The UCLA dynasty -- seven consecutive NCAA championships and 10 over 12 years -- is without question the greatest achievement in college basketball history. A distant second, many have said, was Duke winning back-to-back titles in 1991 and 1992 -- as the culmination of five straight trips to the Final Four.
But a new view of the subject crossed my mind this week as I typed in Duke's name yet again as a projected No. 1 seed for 2004 tournament. Is it harder to earn a top seed in the NCAA Tournament or to win it? And what would happen if you added together Duke's mini-dynasties (1986-1994, 1998-2004) in comparison to UCLA's singular run (13 Final Four appearances in 15 years)?
UCLA has 10 national championships from its extended period of greatness and Duke "only" three, so, on the surface, any real comparison of the two programs would seem to be a pointless exercise. However, we should also consider that:
Due to the smaller field at the time, only twice (1975, 1976) did UCLA have to win as many as three NCAA Tournament games to reach the Final Four. Duke needed four wins each for its nine Final Four trips of the Mike Krzyzewski era.
Due to exclusive geographic bracketing, UCLA played only West Region teams prior to the Final Four. And, until 1973, it always met the Midwest Region champion in the national semifinals. This meant UCLA could not face an ACC, Big Ten or SEC team until the title game. The first time UCLA was ever bracketed to face an eastern team in the semifinals (1974), it lost to North Carolina State. Duke, playing in the more "open" 64-team era, faces anyone and everyone.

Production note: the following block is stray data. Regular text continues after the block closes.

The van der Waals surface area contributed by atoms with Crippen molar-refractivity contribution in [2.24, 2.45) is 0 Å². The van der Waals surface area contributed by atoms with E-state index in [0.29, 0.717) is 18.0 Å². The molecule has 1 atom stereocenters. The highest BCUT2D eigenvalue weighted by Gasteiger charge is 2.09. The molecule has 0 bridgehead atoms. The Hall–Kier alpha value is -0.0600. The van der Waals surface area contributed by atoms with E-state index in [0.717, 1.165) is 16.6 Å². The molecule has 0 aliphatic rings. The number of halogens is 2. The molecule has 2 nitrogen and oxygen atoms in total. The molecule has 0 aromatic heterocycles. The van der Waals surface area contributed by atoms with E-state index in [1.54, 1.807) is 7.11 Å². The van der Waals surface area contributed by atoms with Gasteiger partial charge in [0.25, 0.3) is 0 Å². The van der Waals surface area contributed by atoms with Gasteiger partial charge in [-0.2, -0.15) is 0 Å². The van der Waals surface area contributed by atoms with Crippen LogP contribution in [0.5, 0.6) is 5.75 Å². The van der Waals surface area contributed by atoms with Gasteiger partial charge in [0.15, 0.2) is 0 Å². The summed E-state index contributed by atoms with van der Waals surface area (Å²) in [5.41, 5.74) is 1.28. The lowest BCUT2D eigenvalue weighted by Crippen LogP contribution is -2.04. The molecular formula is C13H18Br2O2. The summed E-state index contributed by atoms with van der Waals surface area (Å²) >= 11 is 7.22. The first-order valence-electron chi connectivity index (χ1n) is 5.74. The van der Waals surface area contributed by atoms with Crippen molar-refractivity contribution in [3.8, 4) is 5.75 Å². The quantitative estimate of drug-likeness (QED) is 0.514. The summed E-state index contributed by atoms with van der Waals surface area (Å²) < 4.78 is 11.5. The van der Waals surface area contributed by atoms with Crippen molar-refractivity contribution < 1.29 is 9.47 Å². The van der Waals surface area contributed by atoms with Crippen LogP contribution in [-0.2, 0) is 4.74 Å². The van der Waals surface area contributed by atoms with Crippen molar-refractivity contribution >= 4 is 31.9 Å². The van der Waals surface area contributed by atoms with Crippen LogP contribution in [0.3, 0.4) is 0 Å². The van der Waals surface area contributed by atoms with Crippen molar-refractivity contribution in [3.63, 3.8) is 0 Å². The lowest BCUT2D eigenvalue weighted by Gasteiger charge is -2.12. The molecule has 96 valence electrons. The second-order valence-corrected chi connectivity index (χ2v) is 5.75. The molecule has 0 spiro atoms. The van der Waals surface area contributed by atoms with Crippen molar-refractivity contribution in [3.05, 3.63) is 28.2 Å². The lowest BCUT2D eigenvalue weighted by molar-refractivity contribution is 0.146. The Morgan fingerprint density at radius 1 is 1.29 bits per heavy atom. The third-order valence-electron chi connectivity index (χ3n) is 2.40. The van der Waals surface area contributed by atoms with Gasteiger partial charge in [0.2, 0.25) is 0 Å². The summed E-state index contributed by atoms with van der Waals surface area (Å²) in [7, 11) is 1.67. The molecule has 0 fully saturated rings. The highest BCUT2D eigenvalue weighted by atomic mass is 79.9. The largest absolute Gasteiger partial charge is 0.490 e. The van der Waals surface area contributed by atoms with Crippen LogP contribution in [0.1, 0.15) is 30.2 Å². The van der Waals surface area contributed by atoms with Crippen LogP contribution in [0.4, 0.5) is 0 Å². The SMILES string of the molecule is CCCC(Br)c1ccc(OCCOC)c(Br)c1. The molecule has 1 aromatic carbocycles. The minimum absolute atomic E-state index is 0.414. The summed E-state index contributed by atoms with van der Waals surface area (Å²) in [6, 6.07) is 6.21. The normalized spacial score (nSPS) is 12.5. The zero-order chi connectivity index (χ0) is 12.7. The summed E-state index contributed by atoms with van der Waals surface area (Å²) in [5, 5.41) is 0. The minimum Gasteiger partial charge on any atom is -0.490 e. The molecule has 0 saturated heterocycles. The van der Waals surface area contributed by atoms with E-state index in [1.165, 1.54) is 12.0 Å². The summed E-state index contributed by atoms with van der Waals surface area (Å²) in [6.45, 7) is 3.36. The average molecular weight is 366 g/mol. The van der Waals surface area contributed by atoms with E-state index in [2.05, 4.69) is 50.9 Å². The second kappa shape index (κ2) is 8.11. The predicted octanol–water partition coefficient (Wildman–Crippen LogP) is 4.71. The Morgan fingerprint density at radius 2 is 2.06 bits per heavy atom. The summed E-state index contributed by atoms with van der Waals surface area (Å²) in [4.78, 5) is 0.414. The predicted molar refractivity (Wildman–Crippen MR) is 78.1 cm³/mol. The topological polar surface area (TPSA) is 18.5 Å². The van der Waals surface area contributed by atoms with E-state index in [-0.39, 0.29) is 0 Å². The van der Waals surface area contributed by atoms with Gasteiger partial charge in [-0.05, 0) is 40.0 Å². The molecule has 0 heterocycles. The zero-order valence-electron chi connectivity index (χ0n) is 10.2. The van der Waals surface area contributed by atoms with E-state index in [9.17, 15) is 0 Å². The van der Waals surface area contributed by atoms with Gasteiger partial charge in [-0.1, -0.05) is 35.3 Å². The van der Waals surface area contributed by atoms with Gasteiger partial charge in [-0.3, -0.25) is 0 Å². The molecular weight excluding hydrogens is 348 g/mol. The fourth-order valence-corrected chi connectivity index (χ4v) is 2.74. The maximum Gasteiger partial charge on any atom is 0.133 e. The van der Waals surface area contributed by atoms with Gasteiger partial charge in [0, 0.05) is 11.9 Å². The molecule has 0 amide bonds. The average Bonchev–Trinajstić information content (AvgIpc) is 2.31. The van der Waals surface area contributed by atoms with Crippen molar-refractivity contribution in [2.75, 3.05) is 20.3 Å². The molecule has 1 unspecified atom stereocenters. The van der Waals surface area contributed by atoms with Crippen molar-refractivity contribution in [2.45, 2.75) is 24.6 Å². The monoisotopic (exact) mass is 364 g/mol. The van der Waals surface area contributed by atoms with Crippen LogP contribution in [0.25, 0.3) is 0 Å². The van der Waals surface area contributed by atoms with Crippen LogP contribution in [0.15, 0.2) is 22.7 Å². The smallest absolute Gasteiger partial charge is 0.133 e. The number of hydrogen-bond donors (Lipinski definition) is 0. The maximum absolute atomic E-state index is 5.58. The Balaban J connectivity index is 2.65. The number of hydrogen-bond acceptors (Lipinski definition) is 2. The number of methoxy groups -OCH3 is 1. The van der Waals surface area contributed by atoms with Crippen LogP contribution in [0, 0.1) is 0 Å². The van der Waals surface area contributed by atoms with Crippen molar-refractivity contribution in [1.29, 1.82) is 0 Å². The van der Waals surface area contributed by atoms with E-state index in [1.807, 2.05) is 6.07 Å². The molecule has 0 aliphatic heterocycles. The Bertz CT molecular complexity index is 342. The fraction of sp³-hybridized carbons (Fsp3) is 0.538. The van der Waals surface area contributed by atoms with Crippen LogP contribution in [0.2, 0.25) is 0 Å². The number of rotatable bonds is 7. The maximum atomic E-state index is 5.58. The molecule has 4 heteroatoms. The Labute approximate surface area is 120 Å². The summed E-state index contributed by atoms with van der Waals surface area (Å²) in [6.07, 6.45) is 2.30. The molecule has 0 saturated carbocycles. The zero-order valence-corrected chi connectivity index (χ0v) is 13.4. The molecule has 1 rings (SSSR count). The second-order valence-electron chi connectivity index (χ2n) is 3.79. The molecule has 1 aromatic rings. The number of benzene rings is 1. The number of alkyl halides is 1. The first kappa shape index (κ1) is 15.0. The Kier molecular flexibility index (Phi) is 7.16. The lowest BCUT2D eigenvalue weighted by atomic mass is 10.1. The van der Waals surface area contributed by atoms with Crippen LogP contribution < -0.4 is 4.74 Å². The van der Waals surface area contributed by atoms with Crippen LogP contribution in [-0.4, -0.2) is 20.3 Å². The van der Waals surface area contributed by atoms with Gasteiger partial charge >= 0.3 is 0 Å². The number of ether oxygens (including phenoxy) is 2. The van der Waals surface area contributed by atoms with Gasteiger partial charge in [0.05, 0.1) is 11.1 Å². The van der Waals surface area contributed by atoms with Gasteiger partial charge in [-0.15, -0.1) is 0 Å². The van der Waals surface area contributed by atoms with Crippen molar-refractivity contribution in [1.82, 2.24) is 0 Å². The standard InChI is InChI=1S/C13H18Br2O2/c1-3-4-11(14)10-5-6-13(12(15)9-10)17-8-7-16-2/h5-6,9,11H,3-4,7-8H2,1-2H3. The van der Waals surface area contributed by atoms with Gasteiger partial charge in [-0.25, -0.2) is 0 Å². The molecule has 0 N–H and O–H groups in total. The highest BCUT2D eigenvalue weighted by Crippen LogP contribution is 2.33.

The NCAA Tournament did not expand to include non-champions of major conferences until 1975, the year of John Wooden's final national championship. Duke has contended with an expanded field throughout its best 15 years.
UCLA's 48-4 tournament elimination record from 1962 to 1976 is peerless. But Duke, at 59-12, has also won at a remarkable rate when the two mini-dynasties are combined. Even discounting first-round games over No. 15 and No. 16 seeds (which the Bruins would never have had a chance to play), the Blue Devils are 46-12. That makes just two fewer NCAA Tournament victories over no worse than equal (and arguably better) competition.
So, taking absolutely nothing away from UCLA and Wooden, it says here that the Krzyzewski era at Duke is anything but a distant second in the all-time college basketball annals. Having earned seven (and counting) No. 1 seeds from the ACC, including five in a row from 1998-2002, one could also argue that Duke has had considerably more regular season success than UCLA did while dominating the weaker Pac-8 of the 1960s and early 1970s.
Finally, and just for fun, let's run two quick lists. They are the Final Four opponents for each program during their respective dynasties.
Again, and with all due respect to UCLA, there are no Drakes on the Duke list. My point is that there are ways to dominate an era that transcend winning the last game. And what the Blue Devils have done under Mike Krzyzewski has been every bit as dominant as what the Bruins did under John Wooden.
Joe Lunardi is the resident Bracketologist for ESPN.com, ESPN Insider and ESPN Radio. He may be reached at firstname.lastname@example.org.